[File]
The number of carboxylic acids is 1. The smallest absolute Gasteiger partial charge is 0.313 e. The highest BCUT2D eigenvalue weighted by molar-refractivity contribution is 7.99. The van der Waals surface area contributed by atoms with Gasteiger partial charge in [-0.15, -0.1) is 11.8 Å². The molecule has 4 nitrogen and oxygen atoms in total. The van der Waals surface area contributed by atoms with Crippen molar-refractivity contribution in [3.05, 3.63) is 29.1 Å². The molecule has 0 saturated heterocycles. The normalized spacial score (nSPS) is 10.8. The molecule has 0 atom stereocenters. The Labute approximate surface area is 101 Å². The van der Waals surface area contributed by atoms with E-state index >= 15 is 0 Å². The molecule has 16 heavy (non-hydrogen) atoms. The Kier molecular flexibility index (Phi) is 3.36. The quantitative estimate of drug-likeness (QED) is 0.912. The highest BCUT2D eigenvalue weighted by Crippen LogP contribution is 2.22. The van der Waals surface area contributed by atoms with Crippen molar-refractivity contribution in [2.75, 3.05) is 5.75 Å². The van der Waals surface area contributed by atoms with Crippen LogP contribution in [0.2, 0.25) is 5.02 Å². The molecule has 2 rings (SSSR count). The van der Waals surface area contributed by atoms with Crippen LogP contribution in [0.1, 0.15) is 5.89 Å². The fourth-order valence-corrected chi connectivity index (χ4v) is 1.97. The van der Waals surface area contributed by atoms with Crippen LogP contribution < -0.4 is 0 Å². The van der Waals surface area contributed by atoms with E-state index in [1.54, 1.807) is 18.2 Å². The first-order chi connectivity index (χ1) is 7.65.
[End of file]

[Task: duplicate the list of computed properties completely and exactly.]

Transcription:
The number of carboxylic acids is 1. The smallest absolute Gasteiger partial charge is 0.313 e. The highest BCUT2D eigenvalue weighted by molar-refractivity contribution is 7.99. The van der Waals surface area contributed by atoms with Gasteiger partial charge in [-0.15, -0.1) is 11.8 Å². The molecule has 4 nitrogen and oxygen atoms in total. The van der Waals surface area contributed by atoms with Crippen molar-refractivity contribution in [3.05, 3.63) is 29.1 Å². The molecule has 0 saturated heterocycles. The normalized spacial score (nSPS) is 10.8. The molecule has 0 atom stereocenters. The Labute approximate surface area is 101 Å². The van der Waals surface area contributed by atoms with E-state index >= 15 is 0 Å². The molecule has 16 heavy (non-hydrogen) atoms. The Kier molecular flexibility index (Phi) is 3.36. The quantitative estimate of drug-likeness (QED) is 0.912. The highest BCUT2D eigenvalue weighted by Crippen LogP contribution is 2.22. The van der Waals surface area contributed by atoms with Crippen molar-refractivity contribution in [2.75, 3.05) is 5.75 Å². The van der Waals surface area contributed by atoms with Crippen LogP contribution in [0.2, 0.25) is 5.02 Å². The molecule has 2 rings (SSSR count). The van der Waals surface area contributed by atoms with Crippen LogP contribution in [0.1, 0.15) is 5.89 Å². The fourth-order valence-corrected chi connectivity index (χ4v) is 1.97. The van der Waals surface area contributed by atoms with Crippen LogP contribution < -0.4 is 0 Å². The van der Waals surface area contributed by atoms with E-state index in [1.54, 1.807) is 18.2 Å². The first-order chi connectivity index (χ1) is 7.65.